LIFTING SURFACE THEORY AND TAIL DOWNWASH CALCULATIONS FOR V/STOL AIRCRAFT IN TRANSITION AND CRUISE
AIR VEHICLE CORP SAN DIEGO CA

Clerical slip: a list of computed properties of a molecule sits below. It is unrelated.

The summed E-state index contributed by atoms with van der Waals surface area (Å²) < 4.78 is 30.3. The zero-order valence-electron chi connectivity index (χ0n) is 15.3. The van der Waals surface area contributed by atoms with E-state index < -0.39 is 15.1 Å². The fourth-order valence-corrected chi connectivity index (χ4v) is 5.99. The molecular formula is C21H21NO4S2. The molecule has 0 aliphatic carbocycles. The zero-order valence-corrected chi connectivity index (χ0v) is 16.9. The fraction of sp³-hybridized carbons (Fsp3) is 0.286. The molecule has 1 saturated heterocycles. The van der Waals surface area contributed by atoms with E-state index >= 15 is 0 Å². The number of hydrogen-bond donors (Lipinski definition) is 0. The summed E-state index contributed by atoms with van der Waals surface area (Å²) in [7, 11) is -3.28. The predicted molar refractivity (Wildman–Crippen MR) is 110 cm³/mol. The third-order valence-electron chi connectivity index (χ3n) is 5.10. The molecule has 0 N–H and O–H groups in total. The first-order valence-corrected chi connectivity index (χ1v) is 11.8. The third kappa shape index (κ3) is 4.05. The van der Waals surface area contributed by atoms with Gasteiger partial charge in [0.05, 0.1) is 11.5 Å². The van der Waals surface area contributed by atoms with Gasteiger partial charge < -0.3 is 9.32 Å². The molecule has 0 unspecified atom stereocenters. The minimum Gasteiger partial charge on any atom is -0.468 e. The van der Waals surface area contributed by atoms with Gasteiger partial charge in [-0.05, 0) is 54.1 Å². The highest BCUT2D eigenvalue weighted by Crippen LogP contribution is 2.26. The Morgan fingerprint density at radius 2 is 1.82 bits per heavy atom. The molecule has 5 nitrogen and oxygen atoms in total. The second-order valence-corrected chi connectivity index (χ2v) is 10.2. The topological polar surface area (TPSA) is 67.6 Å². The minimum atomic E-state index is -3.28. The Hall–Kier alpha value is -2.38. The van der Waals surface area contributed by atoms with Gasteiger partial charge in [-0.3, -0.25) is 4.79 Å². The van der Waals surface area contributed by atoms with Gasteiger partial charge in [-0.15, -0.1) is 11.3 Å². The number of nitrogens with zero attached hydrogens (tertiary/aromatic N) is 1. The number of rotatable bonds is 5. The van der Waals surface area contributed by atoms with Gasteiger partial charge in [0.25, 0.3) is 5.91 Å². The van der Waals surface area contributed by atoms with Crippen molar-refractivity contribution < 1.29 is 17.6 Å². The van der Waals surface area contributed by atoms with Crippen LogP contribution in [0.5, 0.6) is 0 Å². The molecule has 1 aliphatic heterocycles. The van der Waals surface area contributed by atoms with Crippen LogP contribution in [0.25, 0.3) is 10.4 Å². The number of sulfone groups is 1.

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A large-tilt-angle lifting-surface theory is developed for tilt-wing and tilt-propellerrotor VSTOL aircraft. The method is based upon an inclined actuator disc analysis in which closed-form solutions are obtained for the velocity potential at large distances behind the actuator surface. Both the normal velocity and the nonlinear pressure boundary conditions are satisfied exactly across the slipstream interface. The inclined actuator disc analysis is combined with a discrete-vortex Weissinger-type lifting surface theory. Wing- propeller combinations at arbitrary wing angle of attack, propeller tilt angle, and thrust coefficient are considered. Multiple slip-stream effects including slipstream rotation are introduced. Agreement between theory and experiment is shown to be satisfactory for small slipstream inclination angles. However, at large angles the theory with an undeformed, but displaced, slipstream and wake predicts significantly lower downwash angles in the tail region than shown by the test data, possibly due to slipstream deformation and wake roll-up. Use of only one-half the calculated wake displacement gave improved agreement at these conditions. However, insufficient data are available for making a general evaluation of the theory at large angles. Extensive digital computer results are given in chart form, showing span loading, downwash angle, stability parameter, and dynamic pressure at arbitrary points behind the wing for VSTOL configurations with two and four slipstreams.